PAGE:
Despite current societal trends to encourage diversity, individuals often avoid acknowledging race, and we suggest also conflict, because of concerns about appearing prejudiced. The present research investigated the use of racial color and conflict blind strategies in an ambiguous negative intergroup context. In three studies, we assessed whether people acknowledged race and conflict using a novel ambiguous context task. Study 1 demonstrated that when describing an intergroup interaction with a photograph of Black and White males bumping into one another, only 27% of participants used racial labels and approximately half (53%) mentioned conflict. In Study 2, when participants described two White males in the same situation, significantly fewer participants mentioned conflict compared to when the photograph depicted a Black and White male actor, but rates of mentioning race were not different. Finally, in Study 3, when participants were instructed to use race when describing the actors, they mentioned conflict significantly less than when they were free to avoid racial labels. These latter results suggest that although racial color blindness may be used to appear unbiased, when this strategy is unavailable, people may resort to not referencing intergroup negativity. Together these findings indicate that racial color and conflict blindness may work in conjunction as compensatory strategies to appearing nonprejudiced.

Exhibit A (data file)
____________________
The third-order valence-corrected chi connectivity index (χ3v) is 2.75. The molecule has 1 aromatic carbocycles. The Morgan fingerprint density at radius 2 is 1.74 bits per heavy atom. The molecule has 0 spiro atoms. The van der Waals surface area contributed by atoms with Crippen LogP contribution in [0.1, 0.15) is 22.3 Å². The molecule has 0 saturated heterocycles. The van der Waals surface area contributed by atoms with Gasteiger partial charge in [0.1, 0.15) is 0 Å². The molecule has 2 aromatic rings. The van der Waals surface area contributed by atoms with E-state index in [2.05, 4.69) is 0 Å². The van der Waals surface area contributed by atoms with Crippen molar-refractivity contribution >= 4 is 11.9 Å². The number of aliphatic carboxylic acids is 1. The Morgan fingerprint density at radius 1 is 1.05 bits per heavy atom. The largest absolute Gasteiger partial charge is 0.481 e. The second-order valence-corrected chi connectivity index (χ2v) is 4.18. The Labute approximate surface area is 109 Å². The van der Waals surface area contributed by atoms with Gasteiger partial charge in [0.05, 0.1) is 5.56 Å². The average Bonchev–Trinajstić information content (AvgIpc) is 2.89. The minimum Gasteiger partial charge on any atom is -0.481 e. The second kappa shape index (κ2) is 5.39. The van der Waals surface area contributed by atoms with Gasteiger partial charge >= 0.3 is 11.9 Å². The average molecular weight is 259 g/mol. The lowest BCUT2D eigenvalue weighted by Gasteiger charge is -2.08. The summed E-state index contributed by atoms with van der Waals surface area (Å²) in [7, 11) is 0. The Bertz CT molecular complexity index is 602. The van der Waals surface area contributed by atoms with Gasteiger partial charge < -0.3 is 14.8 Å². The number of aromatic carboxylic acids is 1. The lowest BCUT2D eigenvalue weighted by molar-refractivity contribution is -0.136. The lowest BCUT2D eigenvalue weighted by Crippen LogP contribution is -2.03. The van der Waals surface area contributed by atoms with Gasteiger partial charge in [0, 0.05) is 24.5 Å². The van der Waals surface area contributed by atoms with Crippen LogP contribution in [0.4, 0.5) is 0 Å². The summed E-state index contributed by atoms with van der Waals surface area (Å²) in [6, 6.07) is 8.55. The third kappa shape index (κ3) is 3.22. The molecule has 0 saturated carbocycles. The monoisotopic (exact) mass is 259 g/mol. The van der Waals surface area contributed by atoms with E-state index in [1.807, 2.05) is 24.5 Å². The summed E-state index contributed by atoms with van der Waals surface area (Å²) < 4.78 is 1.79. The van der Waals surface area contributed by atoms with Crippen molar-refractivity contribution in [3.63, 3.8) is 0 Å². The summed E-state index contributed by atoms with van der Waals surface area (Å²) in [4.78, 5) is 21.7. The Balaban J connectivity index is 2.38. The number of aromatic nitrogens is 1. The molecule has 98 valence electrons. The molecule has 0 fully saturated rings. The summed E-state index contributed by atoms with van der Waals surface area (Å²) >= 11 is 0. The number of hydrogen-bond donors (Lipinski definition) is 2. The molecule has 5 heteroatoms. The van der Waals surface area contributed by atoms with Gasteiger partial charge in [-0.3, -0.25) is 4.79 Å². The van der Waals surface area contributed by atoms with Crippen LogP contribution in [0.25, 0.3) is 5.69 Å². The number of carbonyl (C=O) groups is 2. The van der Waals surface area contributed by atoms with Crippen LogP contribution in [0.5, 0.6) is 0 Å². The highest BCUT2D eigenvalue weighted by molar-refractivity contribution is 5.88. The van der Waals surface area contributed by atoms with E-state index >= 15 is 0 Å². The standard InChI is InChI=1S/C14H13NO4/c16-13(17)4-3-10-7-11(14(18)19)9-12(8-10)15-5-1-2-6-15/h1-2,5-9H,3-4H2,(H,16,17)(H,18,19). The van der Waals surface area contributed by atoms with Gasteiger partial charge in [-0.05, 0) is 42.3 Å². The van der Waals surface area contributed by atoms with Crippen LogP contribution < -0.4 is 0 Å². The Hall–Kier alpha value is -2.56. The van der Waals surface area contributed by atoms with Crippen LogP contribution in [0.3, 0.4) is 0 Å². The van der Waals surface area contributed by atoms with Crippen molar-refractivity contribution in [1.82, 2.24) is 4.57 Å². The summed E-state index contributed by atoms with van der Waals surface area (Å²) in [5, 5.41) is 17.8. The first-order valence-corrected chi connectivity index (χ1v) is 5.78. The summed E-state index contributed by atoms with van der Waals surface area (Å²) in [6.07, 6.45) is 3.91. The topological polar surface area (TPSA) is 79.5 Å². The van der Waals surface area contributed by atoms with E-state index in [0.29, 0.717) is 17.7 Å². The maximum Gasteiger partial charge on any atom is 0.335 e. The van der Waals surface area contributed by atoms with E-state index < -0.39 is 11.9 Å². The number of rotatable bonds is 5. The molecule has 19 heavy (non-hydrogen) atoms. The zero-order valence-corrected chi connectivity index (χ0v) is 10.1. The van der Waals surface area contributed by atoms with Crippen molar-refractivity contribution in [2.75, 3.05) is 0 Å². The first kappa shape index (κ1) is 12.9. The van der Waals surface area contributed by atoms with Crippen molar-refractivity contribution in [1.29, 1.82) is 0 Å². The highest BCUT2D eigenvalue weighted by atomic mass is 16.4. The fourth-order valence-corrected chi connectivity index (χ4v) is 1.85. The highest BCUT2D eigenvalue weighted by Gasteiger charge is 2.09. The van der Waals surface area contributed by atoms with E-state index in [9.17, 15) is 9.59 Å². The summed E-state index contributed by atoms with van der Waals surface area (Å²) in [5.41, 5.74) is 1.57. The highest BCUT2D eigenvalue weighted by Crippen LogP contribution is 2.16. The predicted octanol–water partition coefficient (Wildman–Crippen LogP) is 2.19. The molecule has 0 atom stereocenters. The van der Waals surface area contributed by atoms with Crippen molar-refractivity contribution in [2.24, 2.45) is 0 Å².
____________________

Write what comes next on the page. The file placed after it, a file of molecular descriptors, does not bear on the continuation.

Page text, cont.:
- SoE Centre for Psychological Approaches for Studying Education
- intergroup relations